Unhappy locals are having to leave behind their homes in the 12,000-year-old town of Hasankeyf, in southeast Turkey, as the ancient settlement is set to disappear under the waters of the newly built Ilsiu Dam's reservoir in coming months.
Suleyman Agalday gave his perspective as a resident of one of the oldest continuously inhabited towns in the world, on Tuesday, from his new home in nearby 'new... Еще Hasankeyf,' where the Turkish authorities have relocated many of the town's residents.
«I am absolutely not [happy], because I left everything there, my past, my elders, my childhood, my life, maybe my romances from my childhood and youth. Everything I have, I left behind there. This is just a new building,» Suleyman Agalday said.
Agalday added saying «The transportation bridge built in the 1960s will be under water. If you pay attention there, you see the fillings in front of the castle, up to 100 meters, that's how high the water will go, they will build an antique port there.»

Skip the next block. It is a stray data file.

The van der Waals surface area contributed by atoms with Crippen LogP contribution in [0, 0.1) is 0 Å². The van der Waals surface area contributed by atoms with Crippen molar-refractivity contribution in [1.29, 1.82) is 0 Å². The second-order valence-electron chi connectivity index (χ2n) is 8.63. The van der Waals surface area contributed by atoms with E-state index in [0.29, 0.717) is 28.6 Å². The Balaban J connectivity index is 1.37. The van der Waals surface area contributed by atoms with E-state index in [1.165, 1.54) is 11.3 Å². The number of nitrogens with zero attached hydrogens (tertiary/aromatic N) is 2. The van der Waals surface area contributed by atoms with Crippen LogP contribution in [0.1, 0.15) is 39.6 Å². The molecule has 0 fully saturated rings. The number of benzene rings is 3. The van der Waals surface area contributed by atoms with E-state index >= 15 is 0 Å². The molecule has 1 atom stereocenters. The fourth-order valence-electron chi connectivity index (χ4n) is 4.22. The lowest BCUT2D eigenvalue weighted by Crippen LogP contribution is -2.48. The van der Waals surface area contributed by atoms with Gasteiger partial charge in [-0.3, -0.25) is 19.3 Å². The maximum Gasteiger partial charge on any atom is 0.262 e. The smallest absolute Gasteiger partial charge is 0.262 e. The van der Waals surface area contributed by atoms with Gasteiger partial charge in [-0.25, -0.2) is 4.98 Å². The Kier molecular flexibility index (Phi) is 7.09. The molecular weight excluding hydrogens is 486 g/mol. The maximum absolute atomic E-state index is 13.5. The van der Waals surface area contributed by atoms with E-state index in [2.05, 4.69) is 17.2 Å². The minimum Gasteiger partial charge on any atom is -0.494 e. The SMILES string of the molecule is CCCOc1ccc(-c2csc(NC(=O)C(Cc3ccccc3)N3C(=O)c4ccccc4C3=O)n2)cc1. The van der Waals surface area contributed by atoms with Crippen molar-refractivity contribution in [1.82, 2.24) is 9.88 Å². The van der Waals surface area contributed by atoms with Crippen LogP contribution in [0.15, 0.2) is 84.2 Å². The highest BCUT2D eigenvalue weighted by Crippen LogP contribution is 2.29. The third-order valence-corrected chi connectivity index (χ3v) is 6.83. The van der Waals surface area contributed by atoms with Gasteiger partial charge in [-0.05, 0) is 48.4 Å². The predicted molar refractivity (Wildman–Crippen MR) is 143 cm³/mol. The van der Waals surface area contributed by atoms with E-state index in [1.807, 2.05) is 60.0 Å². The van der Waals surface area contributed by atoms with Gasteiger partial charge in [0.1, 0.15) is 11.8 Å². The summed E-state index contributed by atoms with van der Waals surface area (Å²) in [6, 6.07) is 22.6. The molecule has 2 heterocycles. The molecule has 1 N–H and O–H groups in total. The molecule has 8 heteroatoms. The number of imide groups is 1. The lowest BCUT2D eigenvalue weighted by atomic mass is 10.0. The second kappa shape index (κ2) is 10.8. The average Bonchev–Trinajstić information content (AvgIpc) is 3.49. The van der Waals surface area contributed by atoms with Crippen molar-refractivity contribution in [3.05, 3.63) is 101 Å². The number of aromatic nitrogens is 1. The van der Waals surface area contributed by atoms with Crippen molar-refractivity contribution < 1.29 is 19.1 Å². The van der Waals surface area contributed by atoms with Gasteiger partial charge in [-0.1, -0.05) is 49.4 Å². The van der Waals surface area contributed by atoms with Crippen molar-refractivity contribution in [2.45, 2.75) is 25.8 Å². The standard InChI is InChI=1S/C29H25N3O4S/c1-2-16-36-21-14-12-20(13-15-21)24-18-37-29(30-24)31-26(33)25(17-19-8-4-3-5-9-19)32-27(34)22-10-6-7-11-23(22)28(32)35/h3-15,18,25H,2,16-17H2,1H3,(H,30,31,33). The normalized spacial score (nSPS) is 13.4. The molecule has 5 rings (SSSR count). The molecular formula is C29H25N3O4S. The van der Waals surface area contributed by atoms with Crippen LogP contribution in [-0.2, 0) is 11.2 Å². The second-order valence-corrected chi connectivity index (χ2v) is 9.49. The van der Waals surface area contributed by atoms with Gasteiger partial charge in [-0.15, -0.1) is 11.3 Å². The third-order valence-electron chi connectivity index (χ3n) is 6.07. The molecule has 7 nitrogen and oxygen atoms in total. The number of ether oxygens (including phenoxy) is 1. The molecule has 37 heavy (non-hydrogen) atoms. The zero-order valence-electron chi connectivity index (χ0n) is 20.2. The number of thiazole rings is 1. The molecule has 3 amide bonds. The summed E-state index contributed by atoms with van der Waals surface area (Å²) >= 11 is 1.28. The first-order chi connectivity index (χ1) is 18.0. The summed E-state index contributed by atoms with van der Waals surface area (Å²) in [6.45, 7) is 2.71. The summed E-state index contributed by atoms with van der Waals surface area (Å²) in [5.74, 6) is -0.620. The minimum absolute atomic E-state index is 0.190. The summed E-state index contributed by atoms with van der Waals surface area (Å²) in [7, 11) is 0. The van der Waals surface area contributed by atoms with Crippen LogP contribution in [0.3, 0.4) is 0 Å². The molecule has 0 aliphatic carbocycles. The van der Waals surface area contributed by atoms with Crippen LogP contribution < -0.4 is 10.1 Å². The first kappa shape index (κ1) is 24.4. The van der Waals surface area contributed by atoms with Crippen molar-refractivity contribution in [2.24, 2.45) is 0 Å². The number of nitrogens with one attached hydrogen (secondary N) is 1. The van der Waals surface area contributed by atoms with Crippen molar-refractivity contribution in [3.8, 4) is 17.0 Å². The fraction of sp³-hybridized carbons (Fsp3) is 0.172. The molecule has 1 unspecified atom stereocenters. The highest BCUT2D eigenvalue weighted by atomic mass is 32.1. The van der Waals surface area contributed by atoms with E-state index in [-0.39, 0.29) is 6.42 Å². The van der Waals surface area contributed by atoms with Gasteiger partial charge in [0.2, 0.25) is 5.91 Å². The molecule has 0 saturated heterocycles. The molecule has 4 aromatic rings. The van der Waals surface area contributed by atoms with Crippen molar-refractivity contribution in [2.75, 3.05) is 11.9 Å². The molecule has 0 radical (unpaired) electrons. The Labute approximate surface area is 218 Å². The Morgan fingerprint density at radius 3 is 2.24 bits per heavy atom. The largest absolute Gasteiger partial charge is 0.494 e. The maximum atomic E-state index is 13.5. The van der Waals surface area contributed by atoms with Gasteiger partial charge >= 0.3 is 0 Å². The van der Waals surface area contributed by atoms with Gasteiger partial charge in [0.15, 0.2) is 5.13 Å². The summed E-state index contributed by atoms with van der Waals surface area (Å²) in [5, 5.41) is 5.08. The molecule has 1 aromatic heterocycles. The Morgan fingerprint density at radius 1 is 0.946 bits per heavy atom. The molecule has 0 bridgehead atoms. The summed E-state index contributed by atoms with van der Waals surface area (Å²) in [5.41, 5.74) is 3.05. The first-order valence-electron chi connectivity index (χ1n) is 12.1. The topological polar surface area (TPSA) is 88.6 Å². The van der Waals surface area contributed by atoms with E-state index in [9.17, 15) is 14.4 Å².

Residents are relocating from the ancient city to 'new Hasankeyf,' a housing project initiated by the Turkish government some 1.5 km (1 mile) away from the old settlement and over 70 metres (200 feet) higher in elevation.
The Ilisu Dam is a key part of Turkey's southeastern Anatolia Project, designed to improve its poorest and least developed region in the country. It is expected to generate 4.1 billion kilowatt-hour electricity per year, contributing TL2 billion (€316/$350 million) to the Turkish economy on an annual basis.
Hasankeyf is just one of almost 200 settlements in the area that will be flooded once the dam's reservoir is filled, necessitating the displacement of tens of thousands of inhabitants.